Monthly Archives: January 2017
Isn´t it amazing to think that 35 million years ago, long before the sabertooth cats (or any true cat for that matter) ever evolved, there was such a specialized sabertoothed carnivore as Hoplophoneus mentalis?. This creature was about the size of a large lynx but it specialized in taking prey larger than itself, which it killed by a devastatingly efficient bite to the throat. But rhino-sized animals like Megacerops, shown in the background, had nothing to fear from this cat-like predator.
At a first glance (and even at a second and third) the skull of Hoplophoneus mentalis is so similar to that of true sabertooth cats like Megantereon, which lived more than 30 million years later, that you would be excused for taking it for a real cat, even for a direct ancestor of such younger species. In fact, the best heads of paleontology were such deceived for many decades until the detailed study of obscure anatomical features, such as the structure of the ear region of the skull, revealed the true affinities of those cat-like carnivores, which are now classified in an independent family: the Nimravidae.
The late Eocene of North America, nimravids included, is one of the most amazing “Lost Worlds” discovered by paleontology. Read more about it in my book “Sabertooth”!
Looking back at four years of our “Drawing the Big Cats” safari I am amazed at how much I have learned first-hand about the cats and their adaptations to their wild home -and I thought I knew something! That experience becomes a key ingredient to enrich my renderings of the felines, and my reconstructions of their fossil relatives and their lost world, not to mention the challenge to try and reflect those complexities with my limited abilities… But beyond those “practical” applications, I also get the impression that my life has grown in several dimensions: length, width, depth, height… and I suspect I am not alone in feeling that way!
Length, because each minute in the wilderness of Botswana seems to last so much more than it would do on an average day back at home. Our life lengthens each time we go there!
Width, because the endless horizons of the African savanna seem to create new room within the soul, to make our mind more spacious and free to roam wherever it will.
Depth, because the myriad sensations, both striking and subtle, that surround us while on safari, (especially when camping out in the bush), renew our senses and give us an intuition of a world where boredom is impossible and whose deep complexity we could not begin to comprehend in a lifetime.
And height, because there we are given a privilege of a true spiritual kind. Flying over the Okavango delta we know we are witnessing a miracle, not only because this giant oasis in the Kalahari sands is such an improbable phenomenon, but also because its preservation is a monument to the faith of many women and men who have fought hard to preserve this jewel for all of us. I get a renewed sense of awe both at wildlife and at that particular breed of people who can recognize what gives our life dignity, what makes us truly human, and are ready to devote themselves to protect it in a brave and selfless way.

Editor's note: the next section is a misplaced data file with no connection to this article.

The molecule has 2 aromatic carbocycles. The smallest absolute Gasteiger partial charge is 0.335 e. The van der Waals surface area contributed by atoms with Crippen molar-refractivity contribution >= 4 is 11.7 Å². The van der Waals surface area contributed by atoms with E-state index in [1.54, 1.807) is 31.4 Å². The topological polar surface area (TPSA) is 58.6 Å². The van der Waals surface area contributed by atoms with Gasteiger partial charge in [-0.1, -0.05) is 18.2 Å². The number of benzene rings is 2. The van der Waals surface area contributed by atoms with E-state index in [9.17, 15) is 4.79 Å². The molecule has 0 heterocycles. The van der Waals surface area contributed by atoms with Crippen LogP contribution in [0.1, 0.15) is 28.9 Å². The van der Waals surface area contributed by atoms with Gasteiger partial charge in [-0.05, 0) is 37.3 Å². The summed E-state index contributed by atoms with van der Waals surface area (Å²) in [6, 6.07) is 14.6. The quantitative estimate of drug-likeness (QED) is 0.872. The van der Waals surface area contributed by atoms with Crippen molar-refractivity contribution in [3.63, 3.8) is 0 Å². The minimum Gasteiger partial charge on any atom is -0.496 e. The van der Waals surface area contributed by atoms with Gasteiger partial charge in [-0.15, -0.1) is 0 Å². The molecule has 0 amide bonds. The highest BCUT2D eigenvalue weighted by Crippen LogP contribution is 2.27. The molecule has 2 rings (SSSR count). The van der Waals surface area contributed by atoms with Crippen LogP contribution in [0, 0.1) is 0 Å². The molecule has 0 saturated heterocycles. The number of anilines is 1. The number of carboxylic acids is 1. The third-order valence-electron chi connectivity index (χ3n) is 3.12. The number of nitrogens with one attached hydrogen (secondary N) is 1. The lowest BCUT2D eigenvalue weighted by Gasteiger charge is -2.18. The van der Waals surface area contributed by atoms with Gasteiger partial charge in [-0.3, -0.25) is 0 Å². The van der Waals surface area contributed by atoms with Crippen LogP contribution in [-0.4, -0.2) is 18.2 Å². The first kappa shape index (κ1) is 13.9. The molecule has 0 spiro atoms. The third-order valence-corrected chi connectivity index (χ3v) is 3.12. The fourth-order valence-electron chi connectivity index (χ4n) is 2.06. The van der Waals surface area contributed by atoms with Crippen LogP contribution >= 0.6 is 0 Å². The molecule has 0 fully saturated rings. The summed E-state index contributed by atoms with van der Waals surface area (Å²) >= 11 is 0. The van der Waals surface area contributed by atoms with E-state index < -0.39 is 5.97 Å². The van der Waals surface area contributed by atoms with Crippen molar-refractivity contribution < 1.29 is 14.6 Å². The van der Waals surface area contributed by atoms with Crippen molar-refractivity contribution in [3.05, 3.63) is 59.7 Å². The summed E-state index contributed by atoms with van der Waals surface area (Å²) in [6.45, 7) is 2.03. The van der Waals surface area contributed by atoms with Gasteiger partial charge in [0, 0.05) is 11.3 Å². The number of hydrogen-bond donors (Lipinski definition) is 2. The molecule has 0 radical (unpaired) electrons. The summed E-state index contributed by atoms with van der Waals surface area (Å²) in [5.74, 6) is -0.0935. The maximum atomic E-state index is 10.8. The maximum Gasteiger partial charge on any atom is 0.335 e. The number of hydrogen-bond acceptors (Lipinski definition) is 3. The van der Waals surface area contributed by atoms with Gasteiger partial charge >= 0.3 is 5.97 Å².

After each trip we come back home with a treasure of memories, pictures, sketches… but perhaps the most important thing is less easy to define: we could call it a transformation. While out in the wild, we are reminded of (and submerged in) the things that matter in life: nature, art, good company. And we become more able to free ourselves from the many petty traps that ensnare us in everyday life. If I picture myself back in Savuti, looking up at the star-filled sky after the campfire is no more than cooling embers, then, strangely enough, everyday problems appear more manageable. Have you felt the same way? Well, no magic tricks here, just pure life force of a kind we can only get in the place that made us human: the African savanna, the Cradle of Human Kind. I cannot wait to go back!
A couple of years ago a TV producer asked me to create a few reconstructions of Homo floresiensis, popularly known as the “hobbit of Flores island” for a documentary film. They wanted the images to be grounded on scientific fact, but quite especially they wanted them to be dramatic and striking.
The first image depicts an imaginary conflict between a band of “hobbits” and several Komodo dragons. The producers asked me to show the very biggest dragons that could exist, in order to remark the contrast with the tiny, 3-feet tall hominins
Of course it is possible that such “climbing” adapations are just primitive features retained by H. floresiensis from its distant ancestors, but at any rate the right question to ask is probably why would they spend any substantial time up in the branches? Escaping a hungry giant varanid would be one occasional reason, but anatomically modern humans (giants to the hobbits’ eyes), which invaded the island at some point, could be another motivation to seek refuge up in the trees.
Although the elephant-like creatures were very small in comparison with their relatives from the continent, their hunters were similarly tiny, so this lilliputian confrontation implied a considerable risk of injury.
All in all, making this set of illustrations was a very interesting experience. When creating scenes from the distant past I tend to be rather conservative and choose the kind of interactions that are most likely to have taken place. But in this ocassion, the pressure from the client to create more dramatic, risky scenes took me to some exciting new grounds.